Sometimes, the problem stands in how your colleagues treat you, in which case working and being in the office can be a massive burden. Sometimes, having significant workloads is more doable than handling bullies at work. 

It’s best to understand why rivalries start objectively. First, know there will always be a difference in standards and expectations, so communicating yours at first is crucial. Distinct personalities may also contribute to minor but repeated misunderstandings, while toxic behaviour from other people is often ignored. 

You can’t always count on the company’s management team to condemn these behaviours and create new rules and procedures, so you may need to take matters into your own hands. Setting boundaries is the first step, but if it’s inefficient, you should try confronting people’s poor behaviour towards you and keep track of their attitudes. If things are slowly becoming unbearable, you might consider looking for a more professional job. 

Avoiding multitasking 

Many employers prefer workers who can multitask at any time, especially during rush hour when deadlines must be met immediately. While this is too much to ask for people already overwhelmed by the massive amount of information received daily, keeping up with this lifestyle is far from doable in the long term.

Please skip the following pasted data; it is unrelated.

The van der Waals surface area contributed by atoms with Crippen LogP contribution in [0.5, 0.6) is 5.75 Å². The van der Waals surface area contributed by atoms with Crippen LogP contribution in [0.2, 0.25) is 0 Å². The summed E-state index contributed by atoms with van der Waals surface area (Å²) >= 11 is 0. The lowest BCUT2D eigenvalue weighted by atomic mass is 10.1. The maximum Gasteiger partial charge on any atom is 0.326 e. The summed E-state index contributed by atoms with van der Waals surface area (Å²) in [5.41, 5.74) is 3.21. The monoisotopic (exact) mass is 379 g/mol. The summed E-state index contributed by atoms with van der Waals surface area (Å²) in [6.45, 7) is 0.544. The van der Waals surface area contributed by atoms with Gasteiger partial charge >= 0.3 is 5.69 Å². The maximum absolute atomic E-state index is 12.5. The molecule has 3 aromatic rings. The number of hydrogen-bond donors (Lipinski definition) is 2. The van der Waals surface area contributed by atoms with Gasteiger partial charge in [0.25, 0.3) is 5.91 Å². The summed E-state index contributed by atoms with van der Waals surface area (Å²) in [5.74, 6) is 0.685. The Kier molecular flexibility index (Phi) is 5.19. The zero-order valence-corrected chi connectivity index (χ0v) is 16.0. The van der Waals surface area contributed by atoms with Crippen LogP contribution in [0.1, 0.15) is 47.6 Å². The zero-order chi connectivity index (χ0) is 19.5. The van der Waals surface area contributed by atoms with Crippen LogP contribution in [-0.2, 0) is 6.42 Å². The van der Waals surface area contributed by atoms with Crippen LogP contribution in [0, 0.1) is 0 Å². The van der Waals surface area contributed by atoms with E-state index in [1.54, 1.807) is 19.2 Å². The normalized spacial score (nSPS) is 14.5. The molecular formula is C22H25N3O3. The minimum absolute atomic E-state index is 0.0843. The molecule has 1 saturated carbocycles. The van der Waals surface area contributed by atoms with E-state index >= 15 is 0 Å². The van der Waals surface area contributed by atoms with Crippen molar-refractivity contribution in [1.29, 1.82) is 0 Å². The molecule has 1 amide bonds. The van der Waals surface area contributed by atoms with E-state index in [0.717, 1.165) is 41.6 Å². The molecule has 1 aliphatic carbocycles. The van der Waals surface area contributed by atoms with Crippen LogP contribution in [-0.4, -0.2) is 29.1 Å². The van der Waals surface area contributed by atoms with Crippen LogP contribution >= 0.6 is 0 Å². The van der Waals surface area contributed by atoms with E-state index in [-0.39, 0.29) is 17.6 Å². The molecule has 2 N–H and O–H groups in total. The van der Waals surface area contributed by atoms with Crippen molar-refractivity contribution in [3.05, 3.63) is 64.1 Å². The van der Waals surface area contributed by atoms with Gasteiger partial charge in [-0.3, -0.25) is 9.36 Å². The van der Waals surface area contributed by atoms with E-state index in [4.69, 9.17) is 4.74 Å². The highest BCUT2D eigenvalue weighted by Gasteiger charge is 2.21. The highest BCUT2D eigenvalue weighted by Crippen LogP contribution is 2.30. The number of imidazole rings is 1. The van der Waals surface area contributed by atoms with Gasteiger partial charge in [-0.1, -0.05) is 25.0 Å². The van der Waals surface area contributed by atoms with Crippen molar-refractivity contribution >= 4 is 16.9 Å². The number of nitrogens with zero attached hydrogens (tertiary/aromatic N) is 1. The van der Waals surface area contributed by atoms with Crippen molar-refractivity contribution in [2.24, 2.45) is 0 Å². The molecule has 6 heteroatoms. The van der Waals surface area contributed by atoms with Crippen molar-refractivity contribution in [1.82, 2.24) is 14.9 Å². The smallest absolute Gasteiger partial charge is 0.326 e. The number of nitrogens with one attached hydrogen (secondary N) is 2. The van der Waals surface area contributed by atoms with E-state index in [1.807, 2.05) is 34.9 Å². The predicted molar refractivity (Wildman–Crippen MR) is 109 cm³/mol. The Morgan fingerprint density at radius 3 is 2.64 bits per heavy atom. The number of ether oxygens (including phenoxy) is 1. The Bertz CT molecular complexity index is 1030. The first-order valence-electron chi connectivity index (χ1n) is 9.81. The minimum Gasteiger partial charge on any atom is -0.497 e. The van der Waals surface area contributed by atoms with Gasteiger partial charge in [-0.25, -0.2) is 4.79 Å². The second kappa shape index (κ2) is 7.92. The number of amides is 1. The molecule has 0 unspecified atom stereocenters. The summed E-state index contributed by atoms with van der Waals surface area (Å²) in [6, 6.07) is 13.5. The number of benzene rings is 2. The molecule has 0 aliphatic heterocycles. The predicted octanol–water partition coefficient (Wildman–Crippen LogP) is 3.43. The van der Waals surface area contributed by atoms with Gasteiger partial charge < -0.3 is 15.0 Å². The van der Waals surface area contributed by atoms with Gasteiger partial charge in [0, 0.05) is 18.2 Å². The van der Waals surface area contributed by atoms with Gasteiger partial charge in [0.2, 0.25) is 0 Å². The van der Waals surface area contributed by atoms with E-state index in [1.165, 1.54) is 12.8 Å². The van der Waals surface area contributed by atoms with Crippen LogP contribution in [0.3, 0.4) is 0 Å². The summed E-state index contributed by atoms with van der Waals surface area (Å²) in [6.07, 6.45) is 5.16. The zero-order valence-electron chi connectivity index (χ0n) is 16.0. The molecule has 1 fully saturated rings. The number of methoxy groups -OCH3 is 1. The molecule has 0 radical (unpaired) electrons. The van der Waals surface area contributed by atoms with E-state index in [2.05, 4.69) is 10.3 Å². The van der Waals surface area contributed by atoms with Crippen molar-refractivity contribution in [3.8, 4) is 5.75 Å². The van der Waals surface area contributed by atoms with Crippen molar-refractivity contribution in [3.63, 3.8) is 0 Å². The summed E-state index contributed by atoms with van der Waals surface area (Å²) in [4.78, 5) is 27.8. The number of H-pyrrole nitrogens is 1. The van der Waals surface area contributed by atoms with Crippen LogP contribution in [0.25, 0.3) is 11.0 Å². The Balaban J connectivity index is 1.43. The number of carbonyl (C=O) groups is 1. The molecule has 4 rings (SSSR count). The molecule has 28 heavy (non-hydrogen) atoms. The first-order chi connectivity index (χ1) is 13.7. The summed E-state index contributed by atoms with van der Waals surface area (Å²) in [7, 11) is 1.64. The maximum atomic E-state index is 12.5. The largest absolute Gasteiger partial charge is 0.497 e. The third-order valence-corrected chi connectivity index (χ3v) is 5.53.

Multitasking is distracting― it can slow you down and make you prone to errors. At the same time, those who often multitask tend to be more impulsive and are easily distracted by external factors. So, it would be best to limit the number of your tasks and try to focus on a single one. Scheduling your tasks is also helpful because you designate a specific time.

Lastly, limiting distractions is required to get into that deep work moment where you’re fully concentrated. This way, your work is high-quality, and you can have enough time to rewire your brain for the next challenge. 

Exercising more 

Exercising is often underrated because its rewards come after consistent work. Working out, as low-impact as it can be, has multiple benefits for the body and the mind, from improved cognitive forces to less intense anxiety feelings. 

Exercise reduces your heart risk, which is likely to occur if you work in an office and lack movement. It also strengthens your bones and muscles, which can be affected by prolonged sitting hours. Finally, you can better manage chronic health conditions, such as arthritis, type 2 diabetes or certain disabilities, if you consistently work out. 

Still, exercising helps address your mental health, the most important factor in handling work-related stress. So, whether you run, walk after work or do some yoga, rest assured that in a few weeks, you’ll start noticing how your body’s health and wellbeing improve. 

Are you ready to change your life? 

Dealing with work-related stress is more common as the years pass, and young adults seem like they’re overwhelmed by its intensity. Although it’s easy to understand why we get so tired and affected by external factors, we must fight the issue, set some boundaries, work more organised, and have a balanced lifestyle to support our nerve-racking jobs.